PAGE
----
A habit is must for proper utilization of the time during our growing years. I had a nice habit of book and comics reading from the childhood days. I have already written a brief about reading history in a previous post (Personal Reading History -1). In retrospection, it feels great that I have read so many books, comics, stories and poems.

I want to read with the growing age the best of all world literature. It varies with the short stories of Anton Chekhov, Guy De Maupassant, Somerset Maugham, Tolstoy, Oscar Wilde and O Henry. UP, CBSE and ICSE board short stories and in English and Hindi from class 5th to 12th were fondly read by me. Smriti by Sriram Sharma, Gift of the Magi by O Henry, The Model Millionaire by Oscar Wilde, Idgaah by Premchand and A Letter to God by Gregorio Lopez y Fuentes (Translated by Donald A. Yates ) are still mine favorite stories.

Books Read at friend's place: Panchatantra, Sindbad the Sailor, Pinocchio, My experiments with Truth, Gulliver Travels, Chandrakanta Santati and Prisoner of Zenda.

Books read in School Library : Moby Dick, Three Musketeers, The count of Monte-Cristo, A Christmas Carol, Time Machine, The War of Worlds, The Invisible Man, The Thirty Nine Steps, Oliver Twist, Great Expectation, You can win by Shiv Khera, Frankestein, The Red badge of courage, King Arthur and Round Tale, Sunny Days, Malgudi Days, Plays of Shakespeare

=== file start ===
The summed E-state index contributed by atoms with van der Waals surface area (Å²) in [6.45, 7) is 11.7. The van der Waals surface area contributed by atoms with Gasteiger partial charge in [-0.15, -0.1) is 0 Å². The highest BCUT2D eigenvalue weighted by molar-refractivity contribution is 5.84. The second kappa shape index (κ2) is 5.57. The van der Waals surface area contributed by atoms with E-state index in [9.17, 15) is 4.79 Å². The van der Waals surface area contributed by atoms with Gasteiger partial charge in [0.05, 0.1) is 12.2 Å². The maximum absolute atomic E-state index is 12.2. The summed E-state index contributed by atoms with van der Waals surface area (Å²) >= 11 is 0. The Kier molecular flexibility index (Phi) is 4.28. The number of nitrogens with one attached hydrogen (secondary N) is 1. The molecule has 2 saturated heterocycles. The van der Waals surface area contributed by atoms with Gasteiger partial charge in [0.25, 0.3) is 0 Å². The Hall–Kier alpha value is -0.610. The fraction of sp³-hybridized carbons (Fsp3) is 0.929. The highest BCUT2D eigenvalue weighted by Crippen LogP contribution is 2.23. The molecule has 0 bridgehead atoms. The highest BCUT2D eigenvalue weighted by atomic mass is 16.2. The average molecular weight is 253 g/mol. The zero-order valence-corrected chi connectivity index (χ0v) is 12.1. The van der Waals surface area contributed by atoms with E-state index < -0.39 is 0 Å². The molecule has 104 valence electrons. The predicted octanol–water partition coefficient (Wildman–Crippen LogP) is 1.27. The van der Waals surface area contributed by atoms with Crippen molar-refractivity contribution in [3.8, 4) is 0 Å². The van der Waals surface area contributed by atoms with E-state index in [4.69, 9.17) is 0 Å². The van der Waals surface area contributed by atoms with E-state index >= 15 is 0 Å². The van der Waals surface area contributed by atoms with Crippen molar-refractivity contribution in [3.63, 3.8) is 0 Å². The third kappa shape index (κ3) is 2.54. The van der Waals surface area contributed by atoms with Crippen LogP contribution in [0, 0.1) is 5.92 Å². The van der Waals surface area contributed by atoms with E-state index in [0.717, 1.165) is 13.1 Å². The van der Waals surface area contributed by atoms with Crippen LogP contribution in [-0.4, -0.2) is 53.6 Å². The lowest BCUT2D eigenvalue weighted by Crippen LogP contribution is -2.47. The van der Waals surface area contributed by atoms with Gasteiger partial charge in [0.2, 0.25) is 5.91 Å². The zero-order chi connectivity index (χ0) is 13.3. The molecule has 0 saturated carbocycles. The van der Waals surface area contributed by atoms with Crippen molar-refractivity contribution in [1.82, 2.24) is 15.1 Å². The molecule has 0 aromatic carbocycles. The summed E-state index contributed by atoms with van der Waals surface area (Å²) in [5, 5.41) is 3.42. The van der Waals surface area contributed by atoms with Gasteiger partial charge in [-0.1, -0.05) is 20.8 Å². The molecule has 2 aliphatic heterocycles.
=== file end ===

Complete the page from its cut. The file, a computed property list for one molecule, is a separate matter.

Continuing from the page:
Books Read in Hindi Translation: David Copperfield, Ivanhoe, The Man in Iron Mask, Black Beauty, Call of the Wild , Treasure Island, Kidnapped, Black Tulip, Alice in Wonderland, Robinson Crusoe, Swiss Family Robinson, Talisman, Don Quixote, Robin hood, Around the world in eighty days, Coral Island, The Adventure of Tom Sawyer, 20,000 Leagues under the Sea.

These books were treasure house of enjoyable and informative literature that I had read in my wonder years. Sometimes, it was encouragement of the parents and cousins that later on converted into my own initiative. Thanks to my sister also who competed with me in finishing a book as fast as possible. Later on, the reading habit died due to my own negligence beyond class 10th.